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The Hill to welcome sports columnist Dave Kindred
Kindred.jpg
Dave Kindred

If there were a Mount Rushmore for sports writers, Dave Kindred would be on it. Kindred was a protégé and press box compatriot of Red Smith and Shirley Povich, the Washington and Jefferson of the craft, and in 1991, he was given the award named for Smith for producing a body of work virtually without peer. He is generally considered to be the finest newspaper sports columnist of his generation, the best writer in the golden age of newspaper and magazine sports writing.

Kindred will sit down for a conversation with Tony Reid, director of The Hill School Writing Center, on Wednesday, Dec. 9, at 7:15 p.m. in the Memorial Room.

In the world of sports journalism, Kindred has done and seen it all. He has covered the championship game of every major spectator sport – the Super Bowl, the World Series, the Kentucky Derby, the NBA championship, the Stanley Cup, heavyweight championship fights, the Olympic Games, you name it – dozens of times. His columns have graced the pages, most notably, of the Louisville Courier-Journal, the Washington Post, the Atlanta Constitution, Golf Digest, and the National, an ill-fated daily tabloid that was the print equivalent to ESPN.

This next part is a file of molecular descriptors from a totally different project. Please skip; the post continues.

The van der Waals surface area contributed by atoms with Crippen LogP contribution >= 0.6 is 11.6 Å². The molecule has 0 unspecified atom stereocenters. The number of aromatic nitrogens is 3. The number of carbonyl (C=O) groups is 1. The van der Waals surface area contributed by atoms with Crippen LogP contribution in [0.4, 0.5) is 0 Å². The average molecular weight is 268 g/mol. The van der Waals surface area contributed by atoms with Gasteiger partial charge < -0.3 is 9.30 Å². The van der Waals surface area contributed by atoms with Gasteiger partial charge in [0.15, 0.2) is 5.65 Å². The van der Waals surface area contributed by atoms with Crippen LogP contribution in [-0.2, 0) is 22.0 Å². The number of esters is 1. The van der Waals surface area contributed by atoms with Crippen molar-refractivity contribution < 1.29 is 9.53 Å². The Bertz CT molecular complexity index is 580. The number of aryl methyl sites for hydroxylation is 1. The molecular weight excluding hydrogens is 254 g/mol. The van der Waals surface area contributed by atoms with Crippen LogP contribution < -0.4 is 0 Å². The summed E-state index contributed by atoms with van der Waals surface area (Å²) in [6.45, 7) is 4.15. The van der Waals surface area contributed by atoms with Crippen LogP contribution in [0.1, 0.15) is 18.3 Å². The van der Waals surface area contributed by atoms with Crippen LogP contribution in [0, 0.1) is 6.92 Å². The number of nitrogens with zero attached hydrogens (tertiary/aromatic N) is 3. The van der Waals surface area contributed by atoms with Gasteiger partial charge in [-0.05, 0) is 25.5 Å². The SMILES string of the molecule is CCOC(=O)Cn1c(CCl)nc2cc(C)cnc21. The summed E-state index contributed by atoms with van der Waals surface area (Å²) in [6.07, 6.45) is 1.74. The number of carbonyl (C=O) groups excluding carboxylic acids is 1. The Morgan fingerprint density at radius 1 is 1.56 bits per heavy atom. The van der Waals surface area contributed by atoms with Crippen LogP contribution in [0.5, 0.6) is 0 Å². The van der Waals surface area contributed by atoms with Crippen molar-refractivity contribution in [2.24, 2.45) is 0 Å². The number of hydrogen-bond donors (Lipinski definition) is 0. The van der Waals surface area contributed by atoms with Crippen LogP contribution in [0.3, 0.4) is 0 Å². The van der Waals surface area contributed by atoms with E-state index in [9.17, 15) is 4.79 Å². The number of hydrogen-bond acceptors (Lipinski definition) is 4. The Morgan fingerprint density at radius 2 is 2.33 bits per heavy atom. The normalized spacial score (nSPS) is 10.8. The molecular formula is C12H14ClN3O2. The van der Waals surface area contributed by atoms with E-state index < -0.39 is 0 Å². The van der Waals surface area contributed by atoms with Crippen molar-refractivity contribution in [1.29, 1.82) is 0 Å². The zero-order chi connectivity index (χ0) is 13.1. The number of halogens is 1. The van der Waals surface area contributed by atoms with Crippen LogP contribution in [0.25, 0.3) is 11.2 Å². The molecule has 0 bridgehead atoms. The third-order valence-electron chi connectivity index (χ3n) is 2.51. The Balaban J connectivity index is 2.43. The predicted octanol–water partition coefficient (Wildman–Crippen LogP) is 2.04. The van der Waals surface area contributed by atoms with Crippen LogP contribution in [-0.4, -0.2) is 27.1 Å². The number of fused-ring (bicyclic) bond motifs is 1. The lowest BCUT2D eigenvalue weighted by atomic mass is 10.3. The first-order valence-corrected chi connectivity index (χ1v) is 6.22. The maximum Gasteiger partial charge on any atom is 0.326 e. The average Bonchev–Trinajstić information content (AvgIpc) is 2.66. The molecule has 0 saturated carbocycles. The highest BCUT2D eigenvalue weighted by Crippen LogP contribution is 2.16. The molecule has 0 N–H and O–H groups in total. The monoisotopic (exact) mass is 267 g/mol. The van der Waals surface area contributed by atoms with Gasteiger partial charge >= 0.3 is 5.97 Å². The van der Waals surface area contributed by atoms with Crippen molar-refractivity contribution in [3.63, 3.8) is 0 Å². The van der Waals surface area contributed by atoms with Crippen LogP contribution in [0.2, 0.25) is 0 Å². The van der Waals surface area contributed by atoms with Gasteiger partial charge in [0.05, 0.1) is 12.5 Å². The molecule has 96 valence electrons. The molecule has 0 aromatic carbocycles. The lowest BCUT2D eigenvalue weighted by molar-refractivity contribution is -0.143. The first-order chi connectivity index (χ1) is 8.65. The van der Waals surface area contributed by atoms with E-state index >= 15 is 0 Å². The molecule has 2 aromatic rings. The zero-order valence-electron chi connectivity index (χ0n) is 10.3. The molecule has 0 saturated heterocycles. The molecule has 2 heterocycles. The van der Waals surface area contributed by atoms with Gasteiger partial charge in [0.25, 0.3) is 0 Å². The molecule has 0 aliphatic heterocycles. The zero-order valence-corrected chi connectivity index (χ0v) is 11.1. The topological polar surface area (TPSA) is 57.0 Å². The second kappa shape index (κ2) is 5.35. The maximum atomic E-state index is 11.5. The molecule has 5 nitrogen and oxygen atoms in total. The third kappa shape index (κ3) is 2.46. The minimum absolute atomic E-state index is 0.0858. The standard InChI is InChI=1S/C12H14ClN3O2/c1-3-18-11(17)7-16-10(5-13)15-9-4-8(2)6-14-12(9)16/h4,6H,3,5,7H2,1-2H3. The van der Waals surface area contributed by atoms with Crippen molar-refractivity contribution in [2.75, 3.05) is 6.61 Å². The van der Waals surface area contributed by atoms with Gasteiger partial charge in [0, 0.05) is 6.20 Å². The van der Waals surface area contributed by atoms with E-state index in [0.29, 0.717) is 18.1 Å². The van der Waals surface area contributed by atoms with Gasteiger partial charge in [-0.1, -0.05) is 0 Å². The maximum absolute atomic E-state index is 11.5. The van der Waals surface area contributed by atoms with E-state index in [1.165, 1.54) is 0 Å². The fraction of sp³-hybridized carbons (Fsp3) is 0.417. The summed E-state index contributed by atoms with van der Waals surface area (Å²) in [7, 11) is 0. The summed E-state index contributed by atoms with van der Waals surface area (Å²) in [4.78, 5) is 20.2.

His work has taken Kindred around the world, once literally, when he and his friend and colleague, Tom Callahan, traveled to 21 countries on four continents to write a book about golf, “Around the World in 18 Holes.” He is the author of nine other books, including “Sound and Fury” a combined biography of Muhammad Ali and Howard Cosell.

Lest you think Kindred’s work is a story of the past, think again. He has just finished writing “Morning Miracle,” a book that chronicles two years of ground-shaking change at the Washington Post. It’s scheduled to be published in the summer of 2010. And he is a director of the National Sports Journalism Center at Indiana University, for which he writes a weekly on-line column that has dealt with, among other topics, Twitter.

Other "Writers at Work" speakers include sports columnist Christine Brennan and obituary editor Adam Bernstein.

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